With this bill, Democrats are defending America’s freedom, our democracy and, again, to enjoy the vision of our [Founding] Fathers with the destiny for democracy.  We hope for Senate action soon so that we can get together and come forth with a bill – bipartisan – the law of the land.

Now we get to People Over Politics – the legislation that we have passed in terms of lowering cost, prescription drug prices, for one, and health care.  Secondly, increasing wages.  The CHIPS Act and other legislation, including the Inflation Reduction Act, to create good‑paying jobs.  And, again, the issues that relate to our safety of our communities – one bill that we have on the Floor right now – oops, I didn’t put my watch back on.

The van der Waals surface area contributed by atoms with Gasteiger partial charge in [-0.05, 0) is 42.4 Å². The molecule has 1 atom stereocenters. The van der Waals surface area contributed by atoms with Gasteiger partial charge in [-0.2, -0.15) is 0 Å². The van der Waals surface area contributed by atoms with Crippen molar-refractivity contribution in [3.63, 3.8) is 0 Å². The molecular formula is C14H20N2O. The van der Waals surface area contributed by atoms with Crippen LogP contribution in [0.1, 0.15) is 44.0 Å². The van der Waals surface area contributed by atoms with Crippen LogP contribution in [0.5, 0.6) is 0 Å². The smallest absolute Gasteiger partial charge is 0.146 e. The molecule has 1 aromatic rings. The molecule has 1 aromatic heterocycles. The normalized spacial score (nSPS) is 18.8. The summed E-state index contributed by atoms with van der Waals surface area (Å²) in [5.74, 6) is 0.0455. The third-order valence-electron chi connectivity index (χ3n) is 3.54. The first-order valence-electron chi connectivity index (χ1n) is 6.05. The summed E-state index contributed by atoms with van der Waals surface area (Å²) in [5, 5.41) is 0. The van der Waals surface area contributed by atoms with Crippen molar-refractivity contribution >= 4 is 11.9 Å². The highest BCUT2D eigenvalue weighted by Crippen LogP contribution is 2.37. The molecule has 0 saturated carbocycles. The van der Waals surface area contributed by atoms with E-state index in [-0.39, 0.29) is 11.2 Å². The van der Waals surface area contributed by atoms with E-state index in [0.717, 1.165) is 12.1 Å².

Again, we want to break the cycle of violence.  So we have legislation about – Mental Health Justice, Breaking the Cycle of Violence, VICTIM Act.  That is Val Demings’ bill.  These bills will be voted on separately on the Floor, but they’re coming up under a rule right now.

Again, build on the funding that we secured in the Rescue Plan, the bipartisan legislation to build the infrastructure of our country in a green way.  And we, again, are very proud of the work that our Members have done – Joyce Beatty, the Chair of the Congressional Black Caucus, Josh Gottheimer and many others who have worked together to bring this legislation to the Floor.

So, what’s interesting about this is the Republicans just keep revealing themselves.  Democrats want women to be – we respect women and women’s right to choose and make decisions about family and the rest, and the Republicans – they want to criminalize women’s health care.